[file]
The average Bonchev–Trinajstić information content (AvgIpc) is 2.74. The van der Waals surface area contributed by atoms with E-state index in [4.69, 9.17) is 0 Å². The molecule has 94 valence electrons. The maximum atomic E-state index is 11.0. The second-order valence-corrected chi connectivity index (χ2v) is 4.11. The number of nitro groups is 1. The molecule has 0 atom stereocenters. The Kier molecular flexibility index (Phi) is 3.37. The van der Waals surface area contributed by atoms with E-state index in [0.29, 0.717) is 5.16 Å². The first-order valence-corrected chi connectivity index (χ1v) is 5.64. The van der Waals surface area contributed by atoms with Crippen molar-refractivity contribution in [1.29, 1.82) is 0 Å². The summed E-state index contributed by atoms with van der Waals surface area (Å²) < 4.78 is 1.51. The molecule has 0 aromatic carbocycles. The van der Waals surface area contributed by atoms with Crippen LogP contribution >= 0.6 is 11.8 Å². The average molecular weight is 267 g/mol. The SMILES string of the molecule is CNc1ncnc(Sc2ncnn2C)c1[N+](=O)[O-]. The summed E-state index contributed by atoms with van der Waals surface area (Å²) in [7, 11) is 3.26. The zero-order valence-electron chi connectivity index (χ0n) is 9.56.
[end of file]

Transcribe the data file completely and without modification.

The average Bonchev–Trinajstić information content (AvgIpc) is 2.74. The van der Waals surface area contributed by atoms with E-state index in [4.69, 9.17) is 0 Å². The molecule has 94 valence electrons. The maximum atomic E-state index is 11.0. The second-order valence-corrected chi connectivity index (χ2v) is 4.11. The number of nitro groups is 1. The molecule has 0 atom stereocenters. The Kier molecular flexibility index (Phi) is 3.37. The van der Waals surface area contributed by atoms with E-state index in [0.29, 0.717) is 5.16 Å². The first-order valence-corrected chi connectivity index (χ1v) is 5.64. The van der Waals surface area contributed by atoms with Crippen molar-refractivity contribution in [1.29, 1.82) is 0 Å². The summed E-state index contributed by atoms with van der Waals surface area (Å²) < 4.78 is 1.51. The molecule has 0 aromatic carbocycles. The van der Waals surface area contributed by atoms with Crippen LogP contribution >= 0.6 is 11.8 Å². The average molecular weight is 267 g/mol. The SMILES string of the molecule is CNc1ncnc(Sc2ncnn2C)c1[N+](=O)[O-]. The summed E-state index contributed by atoms with van der Waals surface area (Å²) in [7, 11) is 3.26. The zero-order valence-electron chi connectivity index (χ0n) is 9.56.